According to the World Wildlife Fund (WWF), cruise ships produce 70,000 tons of wastewater every year, and that’s just in the Caribbean alone. Mammoth ships often carrying thousands of visitors often produce waste streams that may be harmful to the environment. The United States Environmental Protection Agency lists a few types of wastewater cruise ships produce including sewage, bilge water (that’s collected at the bottom hull and contains oil and other contaminants), and gray water from showers or sinks among others.

5. Visitors Are Leaving Trash In The Mountains

Waste left by tourists on mountains. Image credit: Mikadun/Shutterstock.com
Waste left by tourists on mountains. Image credit: Mikadun/Shutterstock.com

Even campsites and hiking trails are sometimes littered with trash people leave behind. Many of those who settle in these forests for the night set up camp and then leave garbage the following morning. Camp rangers often find mounds of plastic waste including cups, soda cans, plastic spoon, or forks which sometimes end up lingering in the forests for years because they are not biodegradable. Some of these items can even end up injuring wild animals in the forest especially when they ingest sharp items like pieces of glass or cans.

4. Tourism Is Causing Noise Pollution

Many places that attract hordes of tourists every year produce a significant amount of noise either from the constant influx of vehicles or loud music played by visitors. Various studies have shown that noise pollution is detrimental to the well being of both humans and animals. Constant exposure to noise pollution puts people at risk of developing high blood pressure, heart problems, stress, and irregular sleep patterns. In some animals, noise pollution causes their hearts to beat faster and disrupts their ability to survive since sound is used to attract a mate, find food, or avoid danger.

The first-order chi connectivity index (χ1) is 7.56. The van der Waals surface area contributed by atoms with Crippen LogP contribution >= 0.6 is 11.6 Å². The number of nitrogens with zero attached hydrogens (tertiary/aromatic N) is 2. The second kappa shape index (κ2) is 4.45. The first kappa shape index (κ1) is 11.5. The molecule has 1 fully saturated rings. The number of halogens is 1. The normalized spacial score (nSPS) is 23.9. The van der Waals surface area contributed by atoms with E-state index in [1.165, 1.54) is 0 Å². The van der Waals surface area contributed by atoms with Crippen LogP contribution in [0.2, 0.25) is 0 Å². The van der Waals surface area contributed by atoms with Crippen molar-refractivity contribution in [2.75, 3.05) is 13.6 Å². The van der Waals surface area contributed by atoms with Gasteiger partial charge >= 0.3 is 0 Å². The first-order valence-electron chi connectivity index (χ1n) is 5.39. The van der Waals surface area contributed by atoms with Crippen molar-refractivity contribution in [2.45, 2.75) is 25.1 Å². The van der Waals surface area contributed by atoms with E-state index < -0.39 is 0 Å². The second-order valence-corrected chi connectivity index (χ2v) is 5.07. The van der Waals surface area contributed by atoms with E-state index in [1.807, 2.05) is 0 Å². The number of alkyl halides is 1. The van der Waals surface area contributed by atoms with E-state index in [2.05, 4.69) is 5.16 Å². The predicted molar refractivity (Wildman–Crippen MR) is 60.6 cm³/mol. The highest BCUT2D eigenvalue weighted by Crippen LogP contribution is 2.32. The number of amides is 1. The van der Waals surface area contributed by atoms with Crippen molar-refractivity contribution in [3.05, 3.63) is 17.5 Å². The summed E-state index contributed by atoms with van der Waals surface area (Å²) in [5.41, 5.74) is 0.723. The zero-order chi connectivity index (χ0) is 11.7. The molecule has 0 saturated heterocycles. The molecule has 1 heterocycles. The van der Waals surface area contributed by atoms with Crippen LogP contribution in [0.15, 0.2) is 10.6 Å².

3. People Leave Trash In Tourist Sites

Streets covered in trash in the aftermath of the Cabbage Festival on St. Patrick's Day. Image credit: Eloresnorwood/Shutterstock.com
Streets covered in trash in the aftermath of the Cabbage Festival on St. Patrick's Day. Image credit: Eloresnorwood/Shutterstock.com

Solid waste left behind in tourist sites like Machu Pichu, Venice, the Eifel Tower, and the Great Wall among other popular areas, is the biggest challenge brought about by large-scale tourism. Trash is continuing to pile up in tourist sites and sometimes these overwhelm waste management systems that have trouble keeping up. Plastic bottles, little pieces of plastic from trinkets or souvenirs, and other garbage are often left scattered by visitors, especially in big tourist destinations.

2. Visitors Can Cause Forest Fires

Campfires not douses out completely can lead to wildfires. Image credit: SSokolov/Shutterstock.com
Campfires not douses out completely can lead to wildfires. Image credit: SSokolov/Shutterstock.com

According to the US National Park Service, 85 percent of wildfires in the US are caused by human activities. “Human-caused fires result from campfires left unattended, the burning of debris, equipment use and malfunctions, [and] negligently discarded cigarettes,” the group says. Campers sometimes leave campfires unattended or leave the site without completely putting out the fire. A gust of wind is all it takes for it to spread into the trees and engulf the entire forest. According to the National Oceanic and Atmospheric Administration (NOAA) wildfires release large amounts of carbon dioxide, black carbon, brown carbon, and ozone precursors into the atmosphere.

1. Mass Tourism Causes Light Pollution

Beach lights at night can disorient marine wildlife. Image credit: aon168/Shutterstock.com
Beach lights at night can disorient marine wildlife. Image credit: aon168/Shutterstock.com

Light pollution is another side effect of mass tourism. Blinding artificial lights from streamers, billboards, strobe lights, and spotlights causing light pollution could have negative effects on the health of humans and animals. Light is an important navigational tool for some animals, especially for sea turtles. Baby sea turtles are known to stay under the sand until temperatures get cooler, so they come out at night. They then instinctively move towards the brightest area which is the ocean. But due to light pollution sea turtles die when they get disoriented and move towards artificial sources of light around beaches.